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Bug in In Range and Coerce when used with malleable VI

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I'm experiencing unexpected behaviour, when using IR&C with a VIM in an Action Engine (Functional Global):

IRaC Bug.png

When the middle input comes from a uninitialized SR, the boolean array wire breaks when wiring into a VIM.

It does not break when wiring into other sinks for a boolean array though.

Also boolean array is the intended input for that terminal of the VIM, and works in other scenarios as can be seen in the snippet above.

Version 17.0f2 (32 bit) on Win 7 Home Premium (64 bit)

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Message 1 of 21

I think the problem is the Uninitialized Shift Register, and a possibly-inintended-consequence of VIM Functionality.  Look at the input wires to the VIM when the Shift Register is initialized.  They are something like 1-D Array of Numeric (either "Dbl" or "Boolean").  Now delete the initialization Array and check again -- the top input has now acquired a Name, True Elements (1-D Array of Numeric), while the bottom input is still 1-D Numeric, un-named.  Where did the "True Elements" name come from?  It came from the output of the VIM, looping around through the Shift Register with nothing on the Input side to over-ride it.


Particularly with a VIM, where the code adapts to the Type of the Input, it is at least a "logical flaw" to provide an input that is not defined until after the VIM runs, which makes the definition circular at best, and (logically) ambiguous.  Don't Do That!


Bob Schor


P.S. -- I've passed on a suggestion to the Developers that something about "Be sure the Inputs to VIMs are defined", including a note about Uninitialized Shift Registers, is either put in the Documentation or dealt with in some other fashion.

Message 2 of 21

Let me suggest a different format for your FGV.  Instead of a FOR loop with a shift register, just use a Feedback Node (no loop required).  Then you can Initialize the data type and avoid this issue.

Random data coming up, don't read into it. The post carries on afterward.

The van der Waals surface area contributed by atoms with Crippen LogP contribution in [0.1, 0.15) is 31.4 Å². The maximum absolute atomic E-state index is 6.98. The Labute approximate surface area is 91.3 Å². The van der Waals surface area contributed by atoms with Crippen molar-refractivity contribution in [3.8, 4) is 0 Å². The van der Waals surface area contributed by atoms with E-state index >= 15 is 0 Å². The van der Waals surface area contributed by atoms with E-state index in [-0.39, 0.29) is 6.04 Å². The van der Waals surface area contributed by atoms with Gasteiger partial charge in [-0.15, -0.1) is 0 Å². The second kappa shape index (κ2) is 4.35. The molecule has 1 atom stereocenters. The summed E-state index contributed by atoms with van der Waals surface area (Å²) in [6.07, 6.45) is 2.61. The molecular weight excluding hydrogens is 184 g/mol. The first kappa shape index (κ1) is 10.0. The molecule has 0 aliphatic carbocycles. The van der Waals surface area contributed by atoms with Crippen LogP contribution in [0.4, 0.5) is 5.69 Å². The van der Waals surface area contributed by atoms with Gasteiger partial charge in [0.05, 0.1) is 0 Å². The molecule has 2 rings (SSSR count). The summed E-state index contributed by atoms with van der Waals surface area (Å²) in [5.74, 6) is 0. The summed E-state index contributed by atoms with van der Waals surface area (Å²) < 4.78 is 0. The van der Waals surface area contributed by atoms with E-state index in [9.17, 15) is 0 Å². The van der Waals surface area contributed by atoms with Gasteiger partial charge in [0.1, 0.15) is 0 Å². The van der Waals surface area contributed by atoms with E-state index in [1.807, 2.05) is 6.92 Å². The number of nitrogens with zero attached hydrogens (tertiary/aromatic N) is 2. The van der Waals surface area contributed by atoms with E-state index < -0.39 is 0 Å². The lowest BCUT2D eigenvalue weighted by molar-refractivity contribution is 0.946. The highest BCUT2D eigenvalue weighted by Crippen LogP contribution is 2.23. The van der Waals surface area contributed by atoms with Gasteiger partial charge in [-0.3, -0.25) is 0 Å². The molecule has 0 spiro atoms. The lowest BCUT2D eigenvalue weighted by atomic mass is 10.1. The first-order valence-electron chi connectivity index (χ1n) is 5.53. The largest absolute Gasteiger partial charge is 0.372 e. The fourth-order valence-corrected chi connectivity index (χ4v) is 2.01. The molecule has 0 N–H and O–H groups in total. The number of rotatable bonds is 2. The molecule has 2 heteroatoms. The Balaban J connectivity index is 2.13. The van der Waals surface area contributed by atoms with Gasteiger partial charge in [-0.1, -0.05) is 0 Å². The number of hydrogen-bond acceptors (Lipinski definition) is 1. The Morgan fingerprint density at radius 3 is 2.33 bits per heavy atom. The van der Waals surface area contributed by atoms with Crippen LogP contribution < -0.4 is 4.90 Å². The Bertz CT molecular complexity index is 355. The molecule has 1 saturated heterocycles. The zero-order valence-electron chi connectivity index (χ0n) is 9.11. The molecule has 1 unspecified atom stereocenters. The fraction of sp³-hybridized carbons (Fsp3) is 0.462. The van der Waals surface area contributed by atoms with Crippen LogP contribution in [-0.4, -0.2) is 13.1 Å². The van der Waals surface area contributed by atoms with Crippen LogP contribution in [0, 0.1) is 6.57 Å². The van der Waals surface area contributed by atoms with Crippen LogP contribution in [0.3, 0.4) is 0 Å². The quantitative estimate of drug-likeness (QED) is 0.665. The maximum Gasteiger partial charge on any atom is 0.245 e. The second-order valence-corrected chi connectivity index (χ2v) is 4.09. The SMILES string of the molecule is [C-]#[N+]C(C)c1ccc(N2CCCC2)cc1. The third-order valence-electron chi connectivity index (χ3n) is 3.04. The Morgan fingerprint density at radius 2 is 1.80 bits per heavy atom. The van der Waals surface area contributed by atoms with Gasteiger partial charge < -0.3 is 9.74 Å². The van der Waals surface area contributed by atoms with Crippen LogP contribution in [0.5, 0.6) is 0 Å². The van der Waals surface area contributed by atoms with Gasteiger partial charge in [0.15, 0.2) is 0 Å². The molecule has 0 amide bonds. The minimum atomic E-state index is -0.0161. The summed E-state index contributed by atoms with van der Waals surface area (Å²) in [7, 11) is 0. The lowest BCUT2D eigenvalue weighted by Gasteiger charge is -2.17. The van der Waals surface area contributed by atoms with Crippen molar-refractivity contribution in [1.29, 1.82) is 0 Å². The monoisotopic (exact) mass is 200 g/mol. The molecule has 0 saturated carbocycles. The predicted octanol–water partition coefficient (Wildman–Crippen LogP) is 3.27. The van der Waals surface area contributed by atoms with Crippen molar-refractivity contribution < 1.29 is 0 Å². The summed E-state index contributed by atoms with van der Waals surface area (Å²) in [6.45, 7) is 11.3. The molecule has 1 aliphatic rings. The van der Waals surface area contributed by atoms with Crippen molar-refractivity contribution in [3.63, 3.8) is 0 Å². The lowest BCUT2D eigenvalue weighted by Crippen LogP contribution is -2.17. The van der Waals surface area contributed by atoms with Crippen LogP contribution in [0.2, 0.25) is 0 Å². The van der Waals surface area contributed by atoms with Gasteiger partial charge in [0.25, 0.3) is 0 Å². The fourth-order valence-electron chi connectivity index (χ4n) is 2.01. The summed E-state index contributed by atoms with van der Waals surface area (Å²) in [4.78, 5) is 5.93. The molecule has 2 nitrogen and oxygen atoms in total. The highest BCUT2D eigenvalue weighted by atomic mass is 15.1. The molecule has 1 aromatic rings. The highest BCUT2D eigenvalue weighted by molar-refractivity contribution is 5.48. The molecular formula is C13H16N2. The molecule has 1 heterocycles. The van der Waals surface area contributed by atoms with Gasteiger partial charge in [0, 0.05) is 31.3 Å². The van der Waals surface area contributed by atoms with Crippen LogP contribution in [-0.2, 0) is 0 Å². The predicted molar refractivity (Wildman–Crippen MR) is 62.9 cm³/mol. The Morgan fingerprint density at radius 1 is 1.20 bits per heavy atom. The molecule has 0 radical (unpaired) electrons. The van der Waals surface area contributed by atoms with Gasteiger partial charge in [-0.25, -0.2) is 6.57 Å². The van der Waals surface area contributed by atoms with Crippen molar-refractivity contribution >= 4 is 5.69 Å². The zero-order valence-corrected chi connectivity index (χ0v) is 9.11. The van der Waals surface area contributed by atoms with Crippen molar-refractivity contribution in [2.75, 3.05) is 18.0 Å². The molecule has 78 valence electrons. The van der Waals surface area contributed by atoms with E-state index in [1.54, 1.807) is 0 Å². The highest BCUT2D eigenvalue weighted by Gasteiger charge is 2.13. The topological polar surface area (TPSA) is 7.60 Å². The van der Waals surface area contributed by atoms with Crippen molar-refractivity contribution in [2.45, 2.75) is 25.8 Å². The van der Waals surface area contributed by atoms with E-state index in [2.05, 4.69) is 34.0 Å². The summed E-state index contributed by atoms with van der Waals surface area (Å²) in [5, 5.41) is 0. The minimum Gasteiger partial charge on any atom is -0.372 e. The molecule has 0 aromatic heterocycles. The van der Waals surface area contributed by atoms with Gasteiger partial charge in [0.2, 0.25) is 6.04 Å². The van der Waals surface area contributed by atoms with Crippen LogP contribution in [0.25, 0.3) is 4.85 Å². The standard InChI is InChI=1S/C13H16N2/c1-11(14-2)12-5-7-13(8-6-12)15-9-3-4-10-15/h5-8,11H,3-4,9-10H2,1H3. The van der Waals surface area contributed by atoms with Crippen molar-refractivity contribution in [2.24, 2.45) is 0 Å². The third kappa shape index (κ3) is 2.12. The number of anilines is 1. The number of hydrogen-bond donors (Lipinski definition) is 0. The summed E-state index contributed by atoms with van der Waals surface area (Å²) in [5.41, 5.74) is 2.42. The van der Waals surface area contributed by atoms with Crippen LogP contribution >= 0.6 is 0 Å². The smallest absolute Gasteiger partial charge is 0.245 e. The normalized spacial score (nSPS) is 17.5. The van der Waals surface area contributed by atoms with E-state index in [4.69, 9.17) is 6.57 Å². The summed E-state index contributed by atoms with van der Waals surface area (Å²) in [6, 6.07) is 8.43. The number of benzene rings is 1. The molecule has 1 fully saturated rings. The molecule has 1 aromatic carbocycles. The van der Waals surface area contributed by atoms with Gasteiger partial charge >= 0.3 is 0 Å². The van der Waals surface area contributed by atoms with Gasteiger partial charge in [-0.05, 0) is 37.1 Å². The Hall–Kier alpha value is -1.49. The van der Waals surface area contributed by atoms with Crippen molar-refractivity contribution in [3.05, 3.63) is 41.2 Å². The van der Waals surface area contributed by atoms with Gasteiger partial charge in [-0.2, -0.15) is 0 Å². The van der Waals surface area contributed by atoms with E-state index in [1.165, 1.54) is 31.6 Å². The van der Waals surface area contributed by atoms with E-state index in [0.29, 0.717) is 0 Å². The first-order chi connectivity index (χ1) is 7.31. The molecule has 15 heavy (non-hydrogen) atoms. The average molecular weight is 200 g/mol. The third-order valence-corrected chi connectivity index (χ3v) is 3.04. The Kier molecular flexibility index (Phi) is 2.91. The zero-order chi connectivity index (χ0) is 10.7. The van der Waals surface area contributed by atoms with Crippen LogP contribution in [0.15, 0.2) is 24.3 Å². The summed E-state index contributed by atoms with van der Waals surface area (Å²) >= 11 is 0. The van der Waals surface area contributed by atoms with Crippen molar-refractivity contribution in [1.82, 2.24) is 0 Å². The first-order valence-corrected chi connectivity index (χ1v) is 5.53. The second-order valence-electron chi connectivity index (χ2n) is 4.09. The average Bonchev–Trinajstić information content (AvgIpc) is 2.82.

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Message 3 of 21

I was expecting the undefined SR type caused by circular definition, but it does not seem to be the case (see image).


+ It's also not the "In Range And Coerce", any compare has the problem.

+ As for a workaround, a build array set to concatenate solves it.

+ Apparently this will define (even better) that the Booleans are an array?

+ It does recognize Booleans when they where created at the other end of the SR.

+ A cast also helps, but only if defined by a constant.


Vim weirdness.png


All kinds of weirdness!


Guess not all types are defined equally.

Message 4 of 21

The key step is "Then you can Initialize the data type", which is (functionally) equivalent to initializing the Shift Register.  If you build the Construct with a Feedback Loop and remove the Input Array to the Coerce function (which kind of defeats the purpose, as that's the "input"), the Boolean wire in the VIM breaks in the same way.


So I guess a Broken Wire here is warning you that you may be doing something that doesn't make (logical) sense.


Bob Schor

Message 5 of 21


any compare has the problem


I wonder if this is the case because compare can be set to two different modes: Compare elements or compare aggregates, may be the VIM is unsure of the type arriving, a scalar or array.


Something like this may work. PLEASE TEST, have not tested.

First CaseFirst Case


Second CaseSecond Case





Message 6 of 21

Not related to the bug, but the VIM itself.  That is an interesting way to get True and False elements out of an array, but I think or more efficient method would be to use the conditional index terminal.  I made a VIM that does this over on LAVA for just the true elements, but do see value in getting the false ones as well and may update it.  All that is needed is a NOT and a second tunnel.  The VIM in that LAVA package is the Conditional Auto-Indexing Tunnel, and was intended to mirror the OpenG functionality.


Edit: Nevermind that VIM doesn't use conditional terminals, it should and I'll be updating it.